on December 31, was proclaimed the provisional national government of the country. In January 1945, the Soviet Union recognized this government as the legitimate authority in Poland. However, at the Yalta meeting, the Western Allies insisted that the provisional government include members of the London-based Polish exile government if it wanted Western recognition. There were already some ostensibly noncommunist members of this government, but they were, in reality, crypto-communists. In 1945, therefore, several members of the "London Poles" were included in the new government They lasted until 1947 when, after the rigged elections, they were forced to flee the country or were arrested and jailed.
Bain Leslie, The Reluctant Satellites ( New York, 1960); Staar Richard F., Poland, 1944-1962: The Sovietization of a Captive People ( New Orleans, LA, 1962).
Ochab, Edward (1906-). Ochab joined the underground Polish Communist party in 1929. In 1936, he was arrested and spent two years in prison. When Germany attacked Poland in 1939, Ochab fled to the Soviet Union. In the German-Soviet war, he served as deputy chief of indoctrination of the troops of the Polish Kosciuszko division under Soviet command. After the war, he worked in various positions in the apparatus of the Polish United Workers party. In 1950, he was appointed a member of the secretariat of the Central Committee of the party. Already in 1948, he was a candidate (nonvoting) member of the party's Politburo, and in 1951 he was promoted to full membership in that body. When Boleslaw Bierut (see Bierut, Boles-law) who replaced Gomulka (see Gomulka, Wladislaw) in 1948 died in 1956, his successor was Edward Ochab.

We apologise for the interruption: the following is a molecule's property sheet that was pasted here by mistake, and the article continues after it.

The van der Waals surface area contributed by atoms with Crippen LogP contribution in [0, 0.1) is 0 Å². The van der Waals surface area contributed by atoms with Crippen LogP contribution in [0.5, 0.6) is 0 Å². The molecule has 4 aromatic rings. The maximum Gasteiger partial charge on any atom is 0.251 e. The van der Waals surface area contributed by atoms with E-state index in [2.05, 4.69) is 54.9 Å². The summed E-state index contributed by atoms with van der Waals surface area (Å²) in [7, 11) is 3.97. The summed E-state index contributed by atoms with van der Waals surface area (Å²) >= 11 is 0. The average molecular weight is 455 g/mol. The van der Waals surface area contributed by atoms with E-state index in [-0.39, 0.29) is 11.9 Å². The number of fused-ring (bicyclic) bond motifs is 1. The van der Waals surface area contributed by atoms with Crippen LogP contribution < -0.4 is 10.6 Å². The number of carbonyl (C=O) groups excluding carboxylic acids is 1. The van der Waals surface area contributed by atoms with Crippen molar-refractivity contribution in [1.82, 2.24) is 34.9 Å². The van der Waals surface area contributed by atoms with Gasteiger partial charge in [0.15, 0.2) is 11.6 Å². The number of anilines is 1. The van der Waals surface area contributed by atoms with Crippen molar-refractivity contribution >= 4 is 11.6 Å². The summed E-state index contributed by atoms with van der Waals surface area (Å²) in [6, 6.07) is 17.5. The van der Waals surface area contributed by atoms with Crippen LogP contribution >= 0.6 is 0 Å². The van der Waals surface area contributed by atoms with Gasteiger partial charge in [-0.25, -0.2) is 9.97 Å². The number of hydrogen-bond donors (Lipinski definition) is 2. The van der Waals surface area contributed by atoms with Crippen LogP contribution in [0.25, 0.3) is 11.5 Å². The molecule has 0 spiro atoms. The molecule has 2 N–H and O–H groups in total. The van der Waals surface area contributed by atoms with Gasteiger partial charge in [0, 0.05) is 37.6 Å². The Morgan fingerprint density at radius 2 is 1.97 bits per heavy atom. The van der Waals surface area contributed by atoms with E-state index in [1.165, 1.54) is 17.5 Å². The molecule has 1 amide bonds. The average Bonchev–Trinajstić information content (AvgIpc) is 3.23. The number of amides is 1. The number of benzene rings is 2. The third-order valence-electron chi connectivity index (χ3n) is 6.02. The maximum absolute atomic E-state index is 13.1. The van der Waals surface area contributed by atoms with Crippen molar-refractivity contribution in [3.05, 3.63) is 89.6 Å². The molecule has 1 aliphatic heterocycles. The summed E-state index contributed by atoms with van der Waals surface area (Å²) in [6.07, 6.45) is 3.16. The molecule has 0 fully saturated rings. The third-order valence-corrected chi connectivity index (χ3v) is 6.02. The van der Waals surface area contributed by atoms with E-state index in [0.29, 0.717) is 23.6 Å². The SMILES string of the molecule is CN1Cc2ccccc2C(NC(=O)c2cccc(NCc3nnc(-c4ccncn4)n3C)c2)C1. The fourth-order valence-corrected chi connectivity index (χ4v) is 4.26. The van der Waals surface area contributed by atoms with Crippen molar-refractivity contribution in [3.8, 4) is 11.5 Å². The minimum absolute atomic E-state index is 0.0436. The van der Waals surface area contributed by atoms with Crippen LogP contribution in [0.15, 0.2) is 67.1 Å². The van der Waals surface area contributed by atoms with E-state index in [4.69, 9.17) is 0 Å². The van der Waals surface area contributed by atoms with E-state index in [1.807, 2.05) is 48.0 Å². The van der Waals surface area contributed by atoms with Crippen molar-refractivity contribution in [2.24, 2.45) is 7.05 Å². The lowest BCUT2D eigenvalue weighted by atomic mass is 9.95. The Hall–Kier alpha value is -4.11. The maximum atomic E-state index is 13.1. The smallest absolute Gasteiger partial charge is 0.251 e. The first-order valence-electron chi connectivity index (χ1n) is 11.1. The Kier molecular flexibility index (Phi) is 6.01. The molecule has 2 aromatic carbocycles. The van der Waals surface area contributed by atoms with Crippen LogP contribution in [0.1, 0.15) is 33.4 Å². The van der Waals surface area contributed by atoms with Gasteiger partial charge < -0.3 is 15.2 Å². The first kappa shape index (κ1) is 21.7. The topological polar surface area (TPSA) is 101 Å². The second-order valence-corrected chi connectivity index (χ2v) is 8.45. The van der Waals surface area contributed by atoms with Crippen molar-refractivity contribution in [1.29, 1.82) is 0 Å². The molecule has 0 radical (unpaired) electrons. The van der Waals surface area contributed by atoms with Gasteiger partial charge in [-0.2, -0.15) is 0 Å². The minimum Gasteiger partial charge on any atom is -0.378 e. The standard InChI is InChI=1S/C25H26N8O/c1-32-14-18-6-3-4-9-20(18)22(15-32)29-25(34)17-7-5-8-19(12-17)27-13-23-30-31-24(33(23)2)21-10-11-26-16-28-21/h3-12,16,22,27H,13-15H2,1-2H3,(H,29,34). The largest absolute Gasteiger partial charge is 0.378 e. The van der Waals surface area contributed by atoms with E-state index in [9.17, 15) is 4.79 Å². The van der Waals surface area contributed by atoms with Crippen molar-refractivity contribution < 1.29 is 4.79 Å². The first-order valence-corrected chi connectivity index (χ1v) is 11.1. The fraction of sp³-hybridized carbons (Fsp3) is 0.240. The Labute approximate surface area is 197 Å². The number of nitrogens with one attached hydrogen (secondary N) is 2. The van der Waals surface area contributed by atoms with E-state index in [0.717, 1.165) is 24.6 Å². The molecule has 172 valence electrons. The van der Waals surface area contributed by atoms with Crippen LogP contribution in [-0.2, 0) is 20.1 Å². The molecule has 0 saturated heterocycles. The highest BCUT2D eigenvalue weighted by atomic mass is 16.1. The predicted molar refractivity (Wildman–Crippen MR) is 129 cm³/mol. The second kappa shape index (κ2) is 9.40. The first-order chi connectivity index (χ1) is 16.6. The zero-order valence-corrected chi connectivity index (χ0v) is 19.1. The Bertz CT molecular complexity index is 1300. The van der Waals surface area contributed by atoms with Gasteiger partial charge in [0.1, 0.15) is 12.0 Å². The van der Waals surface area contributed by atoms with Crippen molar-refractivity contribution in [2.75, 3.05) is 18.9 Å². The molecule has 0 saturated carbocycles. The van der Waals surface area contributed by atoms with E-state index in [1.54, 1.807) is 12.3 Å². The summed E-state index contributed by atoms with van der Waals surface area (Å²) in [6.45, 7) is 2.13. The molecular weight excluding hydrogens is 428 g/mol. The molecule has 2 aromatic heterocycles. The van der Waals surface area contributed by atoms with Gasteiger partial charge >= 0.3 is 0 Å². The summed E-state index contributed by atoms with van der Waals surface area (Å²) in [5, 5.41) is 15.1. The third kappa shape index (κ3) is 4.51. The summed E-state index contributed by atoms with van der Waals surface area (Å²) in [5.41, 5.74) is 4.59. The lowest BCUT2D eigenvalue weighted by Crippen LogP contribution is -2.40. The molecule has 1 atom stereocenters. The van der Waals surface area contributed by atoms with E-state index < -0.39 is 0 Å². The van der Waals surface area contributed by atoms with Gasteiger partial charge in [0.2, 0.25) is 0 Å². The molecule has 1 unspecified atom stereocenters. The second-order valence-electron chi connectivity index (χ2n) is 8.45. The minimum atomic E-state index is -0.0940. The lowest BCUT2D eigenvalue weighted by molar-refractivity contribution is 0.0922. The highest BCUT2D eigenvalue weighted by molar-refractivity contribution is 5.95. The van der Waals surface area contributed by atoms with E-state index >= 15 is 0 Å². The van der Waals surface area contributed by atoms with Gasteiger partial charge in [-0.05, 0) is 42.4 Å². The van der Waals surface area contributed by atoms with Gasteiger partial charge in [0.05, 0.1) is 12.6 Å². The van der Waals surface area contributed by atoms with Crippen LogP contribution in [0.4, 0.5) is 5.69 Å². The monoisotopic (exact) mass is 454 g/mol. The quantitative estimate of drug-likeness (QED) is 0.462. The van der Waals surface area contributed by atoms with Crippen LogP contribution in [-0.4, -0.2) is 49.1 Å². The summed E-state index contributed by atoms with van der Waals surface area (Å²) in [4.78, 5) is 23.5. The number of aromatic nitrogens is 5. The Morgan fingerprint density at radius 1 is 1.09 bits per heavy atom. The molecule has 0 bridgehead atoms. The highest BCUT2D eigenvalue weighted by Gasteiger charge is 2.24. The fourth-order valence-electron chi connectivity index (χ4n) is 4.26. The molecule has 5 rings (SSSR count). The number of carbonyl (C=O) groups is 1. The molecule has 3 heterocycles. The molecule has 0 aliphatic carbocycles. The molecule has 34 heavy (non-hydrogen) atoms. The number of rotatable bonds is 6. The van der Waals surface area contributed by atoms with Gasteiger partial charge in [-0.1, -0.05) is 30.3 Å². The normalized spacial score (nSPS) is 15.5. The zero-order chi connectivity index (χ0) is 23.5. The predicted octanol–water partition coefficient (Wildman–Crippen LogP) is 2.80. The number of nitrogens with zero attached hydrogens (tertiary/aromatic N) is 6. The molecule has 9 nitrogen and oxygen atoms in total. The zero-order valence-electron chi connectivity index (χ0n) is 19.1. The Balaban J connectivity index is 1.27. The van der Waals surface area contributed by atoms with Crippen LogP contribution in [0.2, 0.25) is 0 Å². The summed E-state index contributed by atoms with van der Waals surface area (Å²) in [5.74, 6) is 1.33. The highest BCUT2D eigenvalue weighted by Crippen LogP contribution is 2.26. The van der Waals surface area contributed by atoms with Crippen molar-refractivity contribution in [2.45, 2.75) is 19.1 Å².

Ochab was a reformer, within limits, of course, who somewhat reduced the role of the secret police in Poland, shifted some investments away from heavy industry, and sought some accommodation with the Roman Catholic church. On June 28-29, the workers in the city of Poznan revolted. They had enough of food shortages, the lack of adequate housing, constantly increasing work norms, and decreasing living standards. They openly deplored the uneven trade with the Soviet Union and denounced the communist bureaucracy.
Ochab ordered the Polish army to suppress the disturbances; over fifty workers were killed, and hundreds were wounded in the skirmishes. This act so demoralized the Polish army that Ochab and his supporters feared a soldiers' revolt. Ochab blamed "imperialist agents" for the workers' uprising at first, using the standard communist propaganda slogans. Then he was forced by circumstances to shift his position and admit that the workers' grievances were real. In spite of strong opposition from the Muscovites, Ochab continued his reformist course. He removed some of the hard- line Stalinists from the communist leadership, and he ordered the exploration of the reasons for the failure of economic policies.
In the meantime, the workers were not intimidated. They proceeded to elect independent workers councils and were becoming increasingly vocal in demanding honest